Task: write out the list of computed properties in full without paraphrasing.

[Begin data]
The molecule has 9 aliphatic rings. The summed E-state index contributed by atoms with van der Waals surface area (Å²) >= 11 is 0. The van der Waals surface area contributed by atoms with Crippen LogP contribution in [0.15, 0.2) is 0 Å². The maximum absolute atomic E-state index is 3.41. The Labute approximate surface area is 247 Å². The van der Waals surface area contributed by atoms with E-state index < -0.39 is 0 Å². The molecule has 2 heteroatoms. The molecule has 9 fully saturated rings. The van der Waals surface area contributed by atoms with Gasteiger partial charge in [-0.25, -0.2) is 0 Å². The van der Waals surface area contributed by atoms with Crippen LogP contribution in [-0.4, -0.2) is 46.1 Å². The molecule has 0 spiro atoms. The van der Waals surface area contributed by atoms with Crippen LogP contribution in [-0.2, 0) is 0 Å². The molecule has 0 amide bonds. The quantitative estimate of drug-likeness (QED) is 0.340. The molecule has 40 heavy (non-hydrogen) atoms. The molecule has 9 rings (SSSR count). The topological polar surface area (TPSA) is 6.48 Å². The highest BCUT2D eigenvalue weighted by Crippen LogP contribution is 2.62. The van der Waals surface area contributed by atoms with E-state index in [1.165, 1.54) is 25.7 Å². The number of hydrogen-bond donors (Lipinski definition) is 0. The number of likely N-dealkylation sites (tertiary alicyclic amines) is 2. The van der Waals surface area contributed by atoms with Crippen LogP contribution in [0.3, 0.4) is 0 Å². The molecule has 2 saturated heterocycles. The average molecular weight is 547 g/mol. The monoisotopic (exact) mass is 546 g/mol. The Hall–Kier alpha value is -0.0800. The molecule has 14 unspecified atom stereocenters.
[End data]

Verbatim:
The molecule has 9 aliphatic rings. The summed E-state index contributed by atoms with van der Waals surface area (Å²) >= 11 is 0. The van der Waals surface area contributed by atoms with Crippen LogP contribution in [0.15, 0.2) is 0 Å². The maximum absolute atomic E-state index is 3.41. The Labute approximate surface area is 247 Å². The van der Waals surface area contributed by atoms with E-state index < -0.39 is 0 Å². The molecule has 2 heteroatoms. The molecule has 9 fully saturated rings. The van der Waals surface area contributed by atoms with Gasteiger partial charge in [-0.25, -0.2) is 0 Å². The van der Waals surface area contributed by atoms with Crippen LogP contribution in [-0.4, -0.2) is 46.1 Å². The molecule has 0 spiro atoms. The van der Waals surface area contributed by atoms with Crippen LogP contribution in [-0.2, 0) is 0 Å². The molecule has 0 amide bonds. The quantitative estimate of drug-likeness (QED) is 0.340. The molecule has 40 heavy (non-hydrogen) atoms. The molecule has 9 rings (SSSR count). The topological polar surface area (TPSA) is 6.48 Å². The highest BCUT2D eigenvalue weighted by Crippen LogP contribution is 2.62. The van der Waals surface area contributed by atoms with E-state index in [1.165, 1.54) is 25.7 Å². The number of hydrogen-bond donors (Lipinski definition) is 0. The number of likely N-dealkylation sites (tertiary alicyclic amines) is 2. The van der Waals surface area contributed by atoms with Crippen LogP contribution in [0.3, 0.4) is 0 Å². The molecule has 2 saturated heterocycles. The average molecular weight is 547 g/mol. The monoisotopic (exact) mass is 546 g/mol. The Hall–Kier alpha value is -0.0800. The molecule has 14 unspecified atom stereocenters.